Country legend Loretta Lynn hospitalized after having stroke
NASHVILLE, Tenn. — Country music legend Loretta Lynn has been hospitalized after having a stroke, her publicist said Friday.
Maria Malta, a publicist for Sony Music, confirmed that the 85-year-old singer and songwriter was admitted into a Nashville hospital Thursday night after suffering the stroke at her home in Hurricane Mills, Tennessee.
Lynn’s website says she is responsive and expected to make a full recovery.
It says Lynn has been advised by doctors to stay off the road while she recuperates, and upcoming scheduled shows will be postponed.
Lynn’s sister, the Grammy-winning singer Crystal Gayle, said in a statement emailed by her publicist, “Many of you have heard that my sister, Loretta Lynn, had a stroke. She’s a strong woman and I know she’ll come out of this. Our family appreciates your prayers, love and support. We pray for a speedy recovery.”
Born a Kentucky coal miner’s daughter, Lynn had a string of hits starting in the 1960s with the biographical “Coal Miner’s Daughter,” ″You Ain’t Woman Enough,” ″The Pill,” and “One’s on the Way.” Her songs reflect pride in her humble background and speak frankly of her experiences as a young wife and mother from poor Appalachia.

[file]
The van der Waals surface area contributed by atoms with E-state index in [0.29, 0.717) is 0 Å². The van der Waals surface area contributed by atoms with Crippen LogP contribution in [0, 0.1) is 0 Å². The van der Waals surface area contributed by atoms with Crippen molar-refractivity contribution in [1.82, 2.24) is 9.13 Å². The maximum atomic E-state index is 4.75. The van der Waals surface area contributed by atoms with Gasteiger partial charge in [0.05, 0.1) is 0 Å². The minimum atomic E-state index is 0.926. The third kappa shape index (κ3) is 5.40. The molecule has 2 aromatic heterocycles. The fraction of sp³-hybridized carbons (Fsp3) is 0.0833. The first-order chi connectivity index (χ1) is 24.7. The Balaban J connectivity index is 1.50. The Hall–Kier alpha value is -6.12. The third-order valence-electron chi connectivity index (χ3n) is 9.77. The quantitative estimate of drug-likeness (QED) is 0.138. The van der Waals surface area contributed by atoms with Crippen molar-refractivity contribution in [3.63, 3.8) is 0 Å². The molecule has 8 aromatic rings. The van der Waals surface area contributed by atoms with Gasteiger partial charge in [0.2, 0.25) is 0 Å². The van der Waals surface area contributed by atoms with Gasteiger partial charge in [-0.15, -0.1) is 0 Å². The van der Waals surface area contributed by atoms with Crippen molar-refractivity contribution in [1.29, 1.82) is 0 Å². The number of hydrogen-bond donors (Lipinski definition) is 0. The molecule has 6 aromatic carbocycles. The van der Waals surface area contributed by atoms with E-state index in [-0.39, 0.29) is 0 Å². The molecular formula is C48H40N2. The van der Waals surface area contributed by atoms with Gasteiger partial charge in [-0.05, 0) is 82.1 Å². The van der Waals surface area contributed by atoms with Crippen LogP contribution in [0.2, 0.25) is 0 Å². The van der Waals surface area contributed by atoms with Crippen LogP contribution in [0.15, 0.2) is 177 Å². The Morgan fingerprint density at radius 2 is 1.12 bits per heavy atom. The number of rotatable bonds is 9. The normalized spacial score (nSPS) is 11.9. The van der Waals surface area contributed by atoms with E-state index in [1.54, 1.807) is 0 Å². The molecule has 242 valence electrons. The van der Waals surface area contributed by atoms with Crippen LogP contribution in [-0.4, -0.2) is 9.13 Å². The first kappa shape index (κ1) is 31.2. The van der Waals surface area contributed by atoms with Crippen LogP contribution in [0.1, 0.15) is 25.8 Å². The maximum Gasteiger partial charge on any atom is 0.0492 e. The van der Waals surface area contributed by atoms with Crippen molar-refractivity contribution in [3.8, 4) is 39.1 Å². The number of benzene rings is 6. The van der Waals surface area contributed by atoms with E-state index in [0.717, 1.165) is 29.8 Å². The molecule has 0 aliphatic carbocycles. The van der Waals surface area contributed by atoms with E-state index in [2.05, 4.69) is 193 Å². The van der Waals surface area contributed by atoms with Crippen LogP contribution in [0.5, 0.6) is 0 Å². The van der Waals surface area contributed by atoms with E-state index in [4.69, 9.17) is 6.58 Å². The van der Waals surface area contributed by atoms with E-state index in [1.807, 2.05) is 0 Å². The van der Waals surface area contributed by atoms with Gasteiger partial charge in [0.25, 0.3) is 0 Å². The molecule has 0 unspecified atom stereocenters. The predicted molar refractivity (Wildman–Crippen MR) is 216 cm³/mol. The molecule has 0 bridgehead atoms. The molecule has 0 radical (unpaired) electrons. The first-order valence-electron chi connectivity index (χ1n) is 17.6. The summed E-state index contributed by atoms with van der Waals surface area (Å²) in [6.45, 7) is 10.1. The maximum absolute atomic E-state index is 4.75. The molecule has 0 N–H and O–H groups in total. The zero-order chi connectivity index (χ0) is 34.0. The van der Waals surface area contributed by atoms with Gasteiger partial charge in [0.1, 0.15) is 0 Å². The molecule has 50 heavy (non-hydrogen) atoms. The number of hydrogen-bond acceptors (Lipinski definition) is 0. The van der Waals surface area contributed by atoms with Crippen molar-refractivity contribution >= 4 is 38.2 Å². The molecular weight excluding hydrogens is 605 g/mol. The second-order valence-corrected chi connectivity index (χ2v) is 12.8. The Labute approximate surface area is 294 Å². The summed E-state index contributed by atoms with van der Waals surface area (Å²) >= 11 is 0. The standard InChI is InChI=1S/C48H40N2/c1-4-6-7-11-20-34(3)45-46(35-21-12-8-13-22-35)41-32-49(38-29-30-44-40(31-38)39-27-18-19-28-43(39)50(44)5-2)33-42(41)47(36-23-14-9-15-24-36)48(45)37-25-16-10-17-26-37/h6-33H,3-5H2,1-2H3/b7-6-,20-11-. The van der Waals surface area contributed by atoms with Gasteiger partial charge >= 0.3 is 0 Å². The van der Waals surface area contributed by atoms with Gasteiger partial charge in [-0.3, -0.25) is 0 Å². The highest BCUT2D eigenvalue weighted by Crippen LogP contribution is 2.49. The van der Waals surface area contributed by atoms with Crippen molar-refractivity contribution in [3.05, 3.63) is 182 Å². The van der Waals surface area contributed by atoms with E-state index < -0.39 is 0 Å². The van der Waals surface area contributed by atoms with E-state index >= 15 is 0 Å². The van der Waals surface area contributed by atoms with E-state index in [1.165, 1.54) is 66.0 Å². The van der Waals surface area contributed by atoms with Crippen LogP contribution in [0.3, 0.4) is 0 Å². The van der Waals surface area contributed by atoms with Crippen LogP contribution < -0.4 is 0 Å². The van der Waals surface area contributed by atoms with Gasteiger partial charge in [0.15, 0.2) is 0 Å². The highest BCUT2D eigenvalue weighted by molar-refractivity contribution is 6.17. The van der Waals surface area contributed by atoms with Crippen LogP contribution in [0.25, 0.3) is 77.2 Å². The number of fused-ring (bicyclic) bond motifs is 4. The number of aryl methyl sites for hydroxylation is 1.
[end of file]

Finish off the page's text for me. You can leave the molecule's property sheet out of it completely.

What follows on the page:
Her 1977 autobiography was made into a popular movie that brought an Oscar for Sissy Spacek’s portrayal of the singer. More recently, Lynn won two Grammy Awards in 2005 for her album “Van Lear Rose.”
She continues to tour and record regularly, but had to postpone shows last year after suffering injuries in a fall that required surgery. She is set to release a new album this August, called “Wouldn’t It Be Great,” and she will be the subject of a new exhibit at the Country Music Hall of Fame and Museum also in August.
One of the icons of country music, Lynn blazed a trail as a strong-willed singer and songwriter who wrote honest, and at times frank, songs about sex, divorce, cheating and even birth control.
She had six children with her husband of 48 years, O.V. “Moonie” Lynn, who died in 1996.